End of an Era

I was saddened to hear that Phil Harris had died. I knew the man. You might say we were old friends. As a matter of fact, we first met in 1954 in Monterey, California. I was attending the Army Language School, learning Russian, and Phil was playing in the Bing Crosby Pro-Am tournament. His professional partner was Dutch Harrison, a good ol’ boy from Arkansas, who was leading the pack on the final day and coasted to an easy victory. During this last round, Harris was anxious to keep out of Harrison’s way, because Dutch, who was amiable but aging, could clearly use the win.

On the back nine of Pebble Beach, while Harris was looking for his bail, Harrison hit a shot that disappeared over a rise in the fairway. When Harris had played his own shot, he thought about Harrison. Seeing me standing there, he walked over and asked in whisper, “Has Dutch shot?”

“Yes sir, “ I said.

“Where did it go?” he asked. So help me, his breath had the rich aroma of fresh bourbon.

“It was a good shot,” I told him. “Went straight down the middle, though I don’t know how close it is to the green.”

“Thanks,” he said and patted me on the shoulder.

Well, that was pretty much the extent of our conversation. And our friendship. But I was shocked by his death, not merely because of this long-standing relationship, but because he was one of the great natural wits of our civilization. He had a fine sense of irony. During one of his rare appearances on talk T.V., he found himself sitting next to Pat Boone, who apologized profusely to the legendary tippler for being so wholesome. Harris turned to him, shrugged, and said: “Naw, kid. I think you’re great. You’re the kind of guy I’d have liked my daughters to date…” He paused for just an instant, “…when they were about 14.”

Of course, most of us remember Harris for his song—“That’s What I Like About the South,” which Bill Murchison used as a frame of reference recently at a conference honoring Mel Bradford. The Harris song talks about some of the same things mentioned in “Dixie”—good eating, for example. It’s warm, friendly, and fast-paced. (I’d quote it in its entirety, but you have to get permission.)

Though this was Harris’ signature song, he was not a native Southerner. He was born in Illinois and ended up in Nashville a few years later, where he played, for a while, in Francis Craig’s orchestra during roughly the same era when Dinah Shore, opera singer James Melton, and Kitty Kallen also worked for Craig. Someone once asked Craig about Phil Harris, and Craig got a faraway look in his eye.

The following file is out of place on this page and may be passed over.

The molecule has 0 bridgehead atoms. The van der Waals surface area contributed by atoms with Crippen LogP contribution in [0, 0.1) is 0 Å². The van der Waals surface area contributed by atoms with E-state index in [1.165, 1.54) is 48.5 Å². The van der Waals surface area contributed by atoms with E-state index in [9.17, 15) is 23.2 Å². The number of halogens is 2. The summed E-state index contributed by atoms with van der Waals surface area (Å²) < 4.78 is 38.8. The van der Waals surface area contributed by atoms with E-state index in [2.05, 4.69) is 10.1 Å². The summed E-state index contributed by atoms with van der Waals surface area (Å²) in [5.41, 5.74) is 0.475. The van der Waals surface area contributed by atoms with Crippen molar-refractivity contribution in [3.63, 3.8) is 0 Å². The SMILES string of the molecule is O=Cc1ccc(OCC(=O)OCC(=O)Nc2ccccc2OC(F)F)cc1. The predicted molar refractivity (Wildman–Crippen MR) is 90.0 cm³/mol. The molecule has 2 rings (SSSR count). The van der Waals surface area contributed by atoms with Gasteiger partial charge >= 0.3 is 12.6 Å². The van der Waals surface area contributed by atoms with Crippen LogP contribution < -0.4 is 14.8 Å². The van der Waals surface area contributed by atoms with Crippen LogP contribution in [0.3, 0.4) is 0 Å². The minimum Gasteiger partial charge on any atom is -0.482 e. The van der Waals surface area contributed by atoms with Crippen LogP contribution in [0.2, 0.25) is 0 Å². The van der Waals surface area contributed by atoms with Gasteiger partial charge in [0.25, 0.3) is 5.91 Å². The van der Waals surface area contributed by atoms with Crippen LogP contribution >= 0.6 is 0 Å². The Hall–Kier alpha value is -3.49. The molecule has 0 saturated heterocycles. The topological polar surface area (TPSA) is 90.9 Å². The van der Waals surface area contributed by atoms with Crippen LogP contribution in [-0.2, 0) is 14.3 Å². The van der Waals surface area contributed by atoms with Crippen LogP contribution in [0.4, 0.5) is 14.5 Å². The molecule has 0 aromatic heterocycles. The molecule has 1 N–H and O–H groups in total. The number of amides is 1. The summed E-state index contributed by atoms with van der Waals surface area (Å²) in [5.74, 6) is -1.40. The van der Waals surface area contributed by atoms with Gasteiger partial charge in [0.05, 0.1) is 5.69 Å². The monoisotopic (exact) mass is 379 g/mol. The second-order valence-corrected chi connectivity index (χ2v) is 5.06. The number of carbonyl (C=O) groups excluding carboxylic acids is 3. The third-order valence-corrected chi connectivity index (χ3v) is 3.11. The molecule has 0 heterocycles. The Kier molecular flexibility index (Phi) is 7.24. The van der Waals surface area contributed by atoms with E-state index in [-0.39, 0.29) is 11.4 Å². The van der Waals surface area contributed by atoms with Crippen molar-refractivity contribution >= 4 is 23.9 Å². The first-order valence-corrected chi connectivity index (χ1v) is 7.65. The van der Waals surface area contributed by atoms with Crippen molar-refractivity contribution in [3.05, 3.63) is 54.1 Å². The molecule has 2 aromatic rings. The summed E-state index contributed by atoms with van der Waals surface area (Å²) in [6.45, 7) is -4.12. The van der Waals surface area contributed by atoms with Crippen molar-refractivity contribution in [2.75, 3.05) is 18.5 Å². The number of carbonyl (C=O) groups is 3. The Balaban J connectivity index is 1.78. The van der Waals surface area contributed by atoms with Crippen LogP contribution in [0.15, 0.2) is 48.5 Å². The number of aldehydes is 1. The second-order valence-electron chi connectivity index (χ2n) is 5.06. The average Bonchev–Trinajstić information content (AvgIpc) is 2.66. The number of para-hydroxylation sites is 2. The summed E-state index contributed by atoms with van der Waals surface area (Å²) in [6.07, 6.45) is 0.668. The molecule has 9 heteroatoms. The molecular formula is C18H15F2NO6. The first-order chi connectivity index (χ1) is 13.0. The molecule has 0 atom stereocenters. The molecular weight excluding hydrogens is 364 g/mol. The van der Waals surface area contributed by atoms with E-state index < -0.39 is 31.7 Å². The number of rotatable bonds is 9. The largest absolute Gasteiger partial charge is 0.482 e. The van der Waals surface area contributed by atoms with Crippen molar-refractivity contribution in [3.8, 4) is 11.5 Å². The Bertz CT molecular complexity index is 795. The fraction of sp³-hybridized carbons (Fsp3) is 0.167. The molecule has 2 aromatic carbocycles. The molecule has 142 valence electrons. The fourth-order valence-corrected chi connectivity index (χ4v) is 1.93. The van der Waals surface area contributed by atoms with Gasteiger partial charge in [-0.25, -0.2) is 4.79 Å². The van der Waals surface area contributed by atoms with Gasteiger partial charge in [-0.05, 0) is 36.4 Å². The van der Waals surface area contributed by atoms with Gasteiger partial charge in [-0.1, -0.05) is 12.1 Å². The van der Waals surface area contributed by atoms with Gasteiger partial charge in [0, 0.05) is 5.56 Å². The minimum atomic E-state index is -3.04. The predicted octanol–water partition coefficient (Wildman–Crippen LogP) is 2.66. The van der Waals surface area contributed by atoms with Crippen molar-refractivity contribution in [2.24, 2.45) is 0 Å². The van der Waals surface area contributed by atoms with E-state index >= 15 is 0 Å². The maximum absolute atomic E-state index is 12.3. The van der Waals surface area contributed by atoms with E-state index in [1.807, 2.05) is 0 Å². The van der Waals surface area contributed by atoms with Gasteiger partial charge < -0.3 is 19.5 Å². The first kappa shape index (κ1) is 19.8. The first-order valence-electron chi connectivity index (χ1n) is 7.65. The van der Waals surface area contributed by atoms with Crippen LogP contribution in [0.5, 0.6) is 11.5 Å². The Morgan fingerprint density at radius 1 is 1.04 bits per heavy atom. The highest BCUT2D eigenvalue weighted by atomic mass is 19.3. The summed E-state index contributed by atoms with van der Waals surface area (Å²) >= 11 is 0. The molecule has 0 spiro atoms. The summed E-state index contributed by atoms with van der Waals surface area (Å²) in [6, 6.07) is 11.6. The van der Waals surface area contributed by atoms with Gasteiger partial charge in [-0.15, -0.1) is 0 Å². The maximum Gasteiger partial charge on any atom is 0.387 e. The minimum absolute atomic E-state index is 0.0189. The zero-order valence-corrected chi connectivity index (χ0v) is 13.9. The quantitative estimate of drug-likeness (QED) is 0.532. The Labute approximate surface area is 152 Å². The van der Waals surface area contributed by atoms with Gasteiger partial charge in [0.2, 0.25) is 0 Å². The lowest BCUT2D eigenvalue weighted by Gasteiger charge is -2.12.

“I liked him,” Craig said, “but he was little too jivey for us.”

Harris became a big name when his band was chosen to play for the Jack Benny Show. Soon Harris’s wisecracks became part of Benny’s Sunday night repertoire; and Benny was able to provide a comic foil for the very “jiviness” that made the sedate Francis Craig nervous. Harris cultivated the image of a flip, hard-drinking swinger on the Benny show, an image that wasn’t too far from true—but just far enough to make him a dependable performer for the better part of 50 years and a good family man.

He made records—including a remake of Bert Williams’s “Dark-town Poker Club;” he worked in the movies; he married Alice Faye—one of the biggest stars of the late 1930s and early 1940s; he hung around with Bing “Crosby” and played a lot of golf. And he grew older without ever seeming to change.

Just this past year I turned on what used to be the Crosby Open and there sat Harris, talking about the old days, waxing nostalgic, his voice still strong and manageable. I leaned forward in my chair to study the face on the screen. He didn’t look a day older than he did that sunny afternoon in 1954, when we met.

“It’s incredible,” I told my wife. “The guy must be close to 80.”

When I read his obituary only a few months later, I discovered he was 91-years-old.

No point in making too much of the entertainment industry. We take these people much too seriously these days, allowing them to dictate our tastes and our morality and even influence the way we think about political matters and vote. However, Phil Harris was one of the last performers who sang songs about the South that were unabashedly upbeat. It was a period when sectional animosities were at a minimum, and no one was ashamed of the Confederate flag. His passing marks the beginning of an end to the memory of that era.

This essay was originally published in the 3rd Quarter 1995 issue of Southern Partisan magazine.

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